In its weekend edition on December 31st, 1982, Le Soleil, the Senegalese state-owned daily newspaper, published two reflections on how to manage what was called “the events of Ziguinchor” and the consequences that would follow. Five days prior, on December 26, 1982, one year after the accession of Prime Minister Abdou Diouf to the Presidency of the Republic of Senegal, a large demonstration against the policies of the government took place in Casamance, based on the mobilization of people in Ziguinchor, the regional capital of the “Casamance Naturelle.”

The demonstrators denounced land grabbing and the failure of the government to recognize Casamance’s history and unique place in Senegal’s national narrative. They protested against the isolation of a region that suffers from the centralization of power, noting the widespread feeling of marginalization by northern political-administrative neo-colonization. The situation was also partly informed by the failure of several projects sited in Casamance, further fueling demands for the autonomy of the region. In this regard, what initially started as a peaceful rally to express regional grievances ended with protesters bringing down the Senegalese national flag and replacing it with a white flag. The protest was met with a deadly response in the form of armed intervention by Senegal’s state security forces. The new socialist regime, in its search for answers to this crisis of the Senegalese nation-state, did not seem to have an alternative response to the demands of those seeking self-determination for Casamance.

The debate that followed in the newspaper revealed a divergence within the ruling party between “barons and young wolves,”1Assane Seck, Sénégal. Emergence d’une démocratie moderne (1945-2005): Un itinéraire politique (Paris: Karthala, 2005).—the advocates of a solution that would address the region’s grievances and those who wanted the state to forcefully apply the rule of law. Underneath this lack of agreement was a change of course in the state’s policy with the putative heir to the country’s first President, Leopold Senghor, in the person of President Abdou Diouf, whose succession suffered from a lack of internal legitimacy.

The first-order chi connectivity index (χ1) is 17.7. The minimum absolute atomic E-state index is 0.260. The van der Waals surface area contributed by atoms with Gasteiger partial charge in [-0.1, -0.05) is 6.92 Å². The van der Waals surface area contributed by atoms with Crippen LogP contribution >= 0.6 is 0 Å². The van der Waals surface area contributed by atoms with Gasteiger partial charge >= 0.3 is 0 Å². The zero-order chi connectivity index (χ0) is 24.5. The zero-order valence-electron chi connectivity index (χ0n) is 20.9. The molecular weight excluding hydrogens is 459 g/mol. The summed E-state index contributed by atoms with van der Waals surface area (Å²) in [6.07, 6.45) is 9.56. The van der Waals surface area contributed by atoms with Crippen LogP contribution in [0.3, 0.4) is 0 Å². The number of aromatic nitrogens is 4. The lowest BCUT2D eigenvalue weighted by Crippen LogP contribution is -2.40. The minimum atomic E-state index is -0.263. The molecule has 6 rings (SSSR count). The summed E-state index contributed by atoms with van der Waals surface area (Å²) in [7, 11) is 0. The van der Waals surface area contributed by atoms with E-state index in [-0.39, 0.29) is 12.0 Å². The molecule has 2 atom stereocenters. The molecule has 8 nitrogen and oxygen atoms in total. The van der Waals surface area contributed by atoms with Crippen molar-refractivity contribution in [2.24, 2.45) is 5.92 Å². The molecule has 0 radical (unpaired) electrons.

Forty years later (1982 – 2022), questioning December 26 provides an opportunity to critically examine the problems raised by the Casamance crisis/conflict and its historical context, based on the monitoring of an “Impasse of ‘Neither Peace nor War’ in Casamance.”2LASPAD (LASPAD SSRC-APN Report), Rapport Final. Sortir de l’impasse du “Ni paix Ni Guerre” en Casamance. Voix/voies citoyen.nes sénégalais.es, gambien.nes et bissau-guinéen.nes (Saint-Louis: UGB-LASPAD, 2020.) The analysis of the premise for the culture of peace will address historical specificity, as well as intergenerational testimonies in relation to the issues of truth, justice, and peace, which leads us to analyze the state’s approach in 1982.

The Political Context of the “Events of Ziguinchor”

The fragile nature of President Diouf’s regime was evident in his handling of the Ziguinchor events. To assert himself on the eve of a crucial election that could confirm him as the leader of the ruling Socialist Party of Senegal (PS) with a new political orientation, in an economic situation characterized by dependence on international financial institutions, the “events of Ziguinchor,” became a pretext for politicization and “de-Senghorisation.”

The events of December 26 were politicized to such a degree that on December 29th a gathering—with a handful of militants of the ruling PS from the region—served to legitimize a “motion of support” for President Diouf’s “Force reste à la loi”3« Force reste à la loi »: The law remains in force, the right to use force. policy. The party meeting was to prompt and validate the government’s next steps which would involve the “blind repression, arbitrary arrests based only on denunciation” of those suspected to be behind the demonstration.